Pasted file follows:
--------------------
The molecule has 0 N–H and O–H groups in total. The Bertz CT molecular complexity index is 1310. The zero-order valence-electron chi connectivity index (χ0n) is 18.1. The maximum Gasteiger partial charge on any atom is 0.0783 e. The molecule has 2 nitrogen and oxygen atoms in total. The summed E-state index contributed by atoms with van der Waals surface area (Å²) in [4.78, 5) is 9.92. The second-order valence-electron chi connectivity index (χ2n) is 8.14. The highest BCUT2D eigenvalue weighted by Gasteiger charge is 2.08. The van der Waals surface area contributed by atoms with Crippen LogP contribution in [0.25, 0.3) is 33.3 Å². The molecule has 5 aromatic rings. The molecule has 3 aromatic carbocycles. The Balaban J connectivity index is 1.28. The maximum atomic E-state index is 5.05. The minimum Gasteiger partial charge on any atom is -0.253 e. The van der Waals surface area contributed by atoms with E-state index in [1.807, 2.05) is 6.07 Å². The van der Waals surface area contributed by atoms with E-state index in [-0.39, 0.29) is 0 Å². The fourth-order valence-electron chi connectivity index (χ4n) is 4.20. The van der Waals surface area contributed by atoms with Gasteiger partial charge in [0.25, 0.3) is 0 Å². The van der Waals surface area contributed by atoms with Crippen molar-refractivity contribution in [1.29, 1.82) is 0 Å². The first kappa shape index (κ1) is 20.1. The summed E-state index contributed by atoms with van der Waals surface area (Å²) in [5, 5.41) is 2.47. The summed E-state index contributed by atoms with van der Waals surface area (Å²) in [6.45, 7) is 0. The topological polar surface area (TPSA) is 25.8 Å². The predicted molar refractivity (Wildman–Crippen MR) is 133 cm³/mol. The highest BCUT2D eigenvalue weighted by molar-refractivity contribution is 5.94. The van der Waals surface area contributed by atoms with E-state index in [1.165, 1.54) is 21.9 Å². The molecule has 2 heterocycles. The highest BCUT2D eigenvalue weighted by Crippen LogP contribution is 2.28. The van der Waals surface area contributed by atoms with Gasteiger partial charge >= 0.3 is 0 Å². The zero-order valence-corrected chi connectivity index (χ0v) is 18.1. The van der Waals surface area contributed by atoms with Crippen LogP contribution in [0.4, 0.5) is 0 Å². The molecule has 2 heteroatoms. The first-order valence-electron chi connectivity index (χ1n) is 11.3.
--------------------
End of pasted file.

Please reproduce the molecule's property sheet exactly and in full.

The molecule has 0 N–H and O–H groups in total. The Bertz CT molecular complexity index is 1310. The zero-order valence-electron chi connectivity index (χ0n) is 18.1. The maximum Gasteiger partial charge on any atom is 0.0783 e. The molecule has 2 nitrogen and oxygen atoms in total. The summed E-state index contributed by atoms with van der Waals surface area (Å²) in [4.78, 5) is 9.92. The second-order valence-electron chi connectivity index (χ2n) is 8.14. The highest BCUT2D eigenvalue weighted by Gasteiger charge is 2.08. The van der Waals surface area contributed by atoms with Crippen LogP contribution in [0.25, 0.3) is 33.3 Å². The molecule has 5 aromatic rings. The molecule has 3 aromatic carbocycles. The Balaban J connectivity index is 1.28. The maximum atomic E-state index is 5.05. The minimum Gasteiger partial charge on any atom is -0.253 e. The van der Waals surface area contributed by atoms with E-state index in [1.807, 2.05) is 6.07 Å². The van der Waals surface area contributed by atoms with E-state index in [-0.39, 0.29) is 0 Å². The fourth-order valence-electron chi connectivity index (χ4n) is 4.20. The van der Waals surface area contributed by atoms with Gasteiger partial charge in [0.25, 0.3) is 0 Å². The van der Waals surface area contributed by atoms with Crippen molar-refractivity contribution in [1.29, 1.82) is 0 Å². The first kappa shape index (κ1) is 20.1. The summed E-state index contributed by atoms with van der Waals surface area (Å²) in [5, 5.41) is 2.47. The summed E-state index contributed by atoms with van der Waals surface area (Å²) in [6.45, 7) is 0. The topological polar surface area (TPSA) is 25.8 Å². The predicted molar refractivity (Wildman–Crippen MR) is 133 cm³/mol. The highest BCUT2D eigenvalue weighted by molar-refractivity contribution is 5.94. The van der Waals surface area contributed by atoms with E-state index in [1.165, 1.54) is 21.9 Å². The molecule has 2 heterocycles. The highest BCUT2D eigenvalue weighted by Crippen LogP contribution is 2.28. The van der Waals surface area contributed by atoms with Gasteiger partial charge >= 0.3 is 0 Å². The zero-order valence-corrected chi connectivity index (χ0v) is 18.1. The van der Waals surface area contributed by atoms with Crippen LogP contribution in [0.4, 0.5) is 0 Å². The molecule has 2 heteroatoms. The first-order valence-electron chi connectivity index (χ1n) is 11.3.